George Walters' VC
|Born||15 September 1829|
|Died||3 June 1872 (aged 42)|
|Place of birth||Newport Pagnell Buckinghamshire|
|Place of death||Marylebone, London|
|Buried at||East Finchley Cemetery, London|
|Years of service||Enlisted 1848|
|Unit||49th Regiment of Foot|
|Other work||Metropolitan Police officer|
George Walters VC (15 September 1829 – 3 June 1872) was an English recipient of the Victoria Cross, the highest and most prestigious award for gallantry in the face of the enemy that can be awarded to British and Commonwealth forces.
George was born on 15 September 1829 in Newport Pagnell, Buckinghamshire. His father was James Walters, an Innkeeper in that town. His mother was Jane Green. George was the third child of seven. There are no records of George’s early life and we can only speculate his reasons for joining the Army. 'Going for a soldier' in mid-Victorian England was still not a respectable thing to do but, as industrialism spread, so there was less need for men on the land and unemployment began to be a factor.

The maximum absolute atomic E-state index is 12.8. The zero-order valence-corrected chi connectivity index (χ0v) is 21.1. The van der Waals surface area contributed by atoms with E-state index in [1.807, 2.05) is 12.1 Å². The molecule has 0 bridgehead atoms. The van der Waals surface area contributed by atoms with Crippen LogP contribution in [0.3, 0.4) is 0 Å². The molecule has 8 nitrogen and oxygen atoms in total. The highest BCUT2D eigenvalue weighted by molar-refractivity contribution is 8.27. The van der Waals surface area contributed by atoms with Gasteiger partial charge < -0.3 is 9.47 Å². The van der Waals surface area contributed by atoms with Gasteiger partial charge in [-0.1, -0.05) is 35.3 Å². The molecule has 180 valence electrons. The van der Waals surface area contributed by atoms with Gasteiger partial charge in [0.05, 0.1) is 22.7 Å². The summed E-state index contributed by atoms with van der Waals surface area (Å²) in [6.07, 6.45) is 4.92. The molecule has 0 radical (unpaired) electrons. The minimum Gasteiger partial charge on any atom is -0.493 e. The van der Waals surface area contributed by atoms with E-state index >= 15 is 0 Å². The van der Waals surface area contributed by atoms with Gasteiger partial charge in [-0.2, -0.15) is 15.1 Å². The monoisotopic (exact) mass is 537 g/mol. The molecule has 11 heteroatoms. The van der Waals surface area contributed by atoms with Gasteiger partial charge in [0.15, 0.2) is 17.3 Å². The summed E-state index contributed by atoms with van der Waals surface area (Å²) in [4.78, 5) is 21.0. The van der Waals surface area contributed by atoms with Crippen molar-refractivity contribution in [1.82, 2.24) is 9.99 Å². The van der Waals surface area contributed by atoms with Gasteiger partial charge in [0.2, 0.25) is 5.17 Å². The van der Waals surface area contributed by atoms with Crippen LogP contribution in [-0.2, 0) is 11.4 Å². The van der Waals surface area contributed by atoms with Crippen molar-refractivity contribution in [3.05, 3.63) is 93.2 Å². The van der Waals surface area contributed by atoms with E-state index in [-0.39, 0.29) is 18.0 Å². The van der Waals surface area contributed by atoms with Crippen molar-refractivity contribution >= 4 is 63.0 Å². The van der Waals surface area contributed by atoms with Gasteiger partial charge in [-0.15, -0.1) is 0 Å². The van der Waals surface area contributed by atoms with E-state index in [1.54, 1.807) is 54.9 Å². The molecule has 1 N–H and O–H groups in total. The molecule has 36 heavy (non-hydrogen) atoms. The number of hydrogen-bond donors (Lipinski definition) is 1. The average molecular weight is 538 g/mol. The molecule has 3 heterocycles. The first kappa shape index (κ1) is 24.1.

On 1 June 1744, the eight independent companies garrisoning Jamaica were amalgamated into a Regiment on the advice of the Governor, Edward Trelawney who, although he had no previous military experience, was appointed Colonel and the Regiment called Trelawney’s Regiment, as it was the fashion at the time to name Regiments after their Colonel. This Regiment was at first numbered 63rd but after the re-organisation of 1748 it finally became the 49th Regiment of Foot.
In 1782, Regiments were given County titles to assist in recruiting. The 49th Regiment then became known as the 49th (Hertfordshire) Regiment.